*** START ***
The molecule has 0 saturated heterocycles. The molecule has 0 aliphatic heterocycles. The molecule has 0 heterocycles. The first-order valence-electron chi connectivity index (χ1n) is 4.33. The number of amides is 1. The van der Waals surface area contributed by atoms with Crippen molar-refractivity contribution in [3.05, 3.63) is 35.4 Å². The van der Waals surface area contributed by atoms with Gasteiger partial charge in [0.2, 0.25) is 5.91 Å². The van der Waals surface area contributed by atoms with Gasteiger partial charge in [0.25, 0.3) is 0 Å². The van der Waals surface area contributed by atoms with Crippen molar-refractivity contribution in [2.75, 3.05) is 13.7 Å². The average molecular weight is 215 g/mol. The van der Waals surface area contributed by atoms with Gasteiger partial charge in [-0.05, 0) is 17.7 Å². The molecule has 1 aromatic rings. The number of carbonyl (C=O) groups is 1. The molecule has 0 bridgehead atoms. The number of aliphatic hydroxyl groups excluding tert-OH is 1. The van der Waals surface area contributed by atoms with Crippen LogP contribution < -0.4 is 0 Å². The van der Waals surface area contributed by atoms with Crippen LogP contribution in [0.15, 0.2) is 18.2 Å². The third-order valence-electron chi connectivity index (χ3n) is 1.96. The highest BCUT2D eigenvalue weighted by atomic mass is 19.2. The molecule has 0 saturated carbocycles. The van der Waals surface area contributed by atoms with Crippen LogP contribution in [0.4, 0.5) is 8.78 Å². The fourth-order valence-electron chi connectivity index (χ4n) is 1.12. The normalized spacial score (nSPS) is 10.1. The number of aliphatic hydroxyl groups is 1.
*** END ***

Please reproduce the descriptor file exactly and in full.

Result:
The molecule has 0 saturated heterocycles. The molecule has 0 aliphatic heterocycles. The molecule has 0 heterocycles. The first-order valence-electron chi connectivity index (χ1n) is 4.33. The number of amides is 1. The van der Waals surface area contributed by atoms with Crippen molar-refractivity contribution in [3.05, 3.63) is 35.4 Å². The van der Waals surface area contributed by atoms with Gasteiger partial charge in [0.2, 0.25) is 5.91 Å². The van der Waals surface area contributed by atoms with Gasteiger partial charge in [0.25, 0.3) is 0 Å². The van der Waals surface area contributed by atoms with Crippen molar-refractivity contribution in [2.75, 3.05) is 13.7 Å². The average molecular weight is 215 g/mol. The van der Waals surface area contributed by atoms with Gasteiger partial charge in [-0.05, 0) is 17.7 Å². The molecule has 1 aromatic rings. The number of carbonyl (C=O) groups is 1. The molecule has 0 bridgehead atoms. The number of aliphatic hydroxyl groups excluding tert-OH is 1. The van der Waals surface area contributed by atoms with Crippen LogP contribution < -0.4 is 0 Å². The van der Waals surface area contributed by atoms with Crippen LogP contribution in [0.15, 0.2) is 18.2 Å². The third-order valence-electron chi connectivity index (χ3n) is 1.96. The highest BCUT2D eigenvalue weighted by atomic mass is 19.2. The molecule has 0 saturated carbocycles. The van der Waals surface area contributed by atoms with Crippen LogP contribution in [0.4, 0.5) is 8.78 Å². The fourth-order valence-electron chi connectivity index (χ4n) is 1.12. The normalized spacial score (nSPS) is 10.1. The number of aliphatic hydroxyl groups is 1.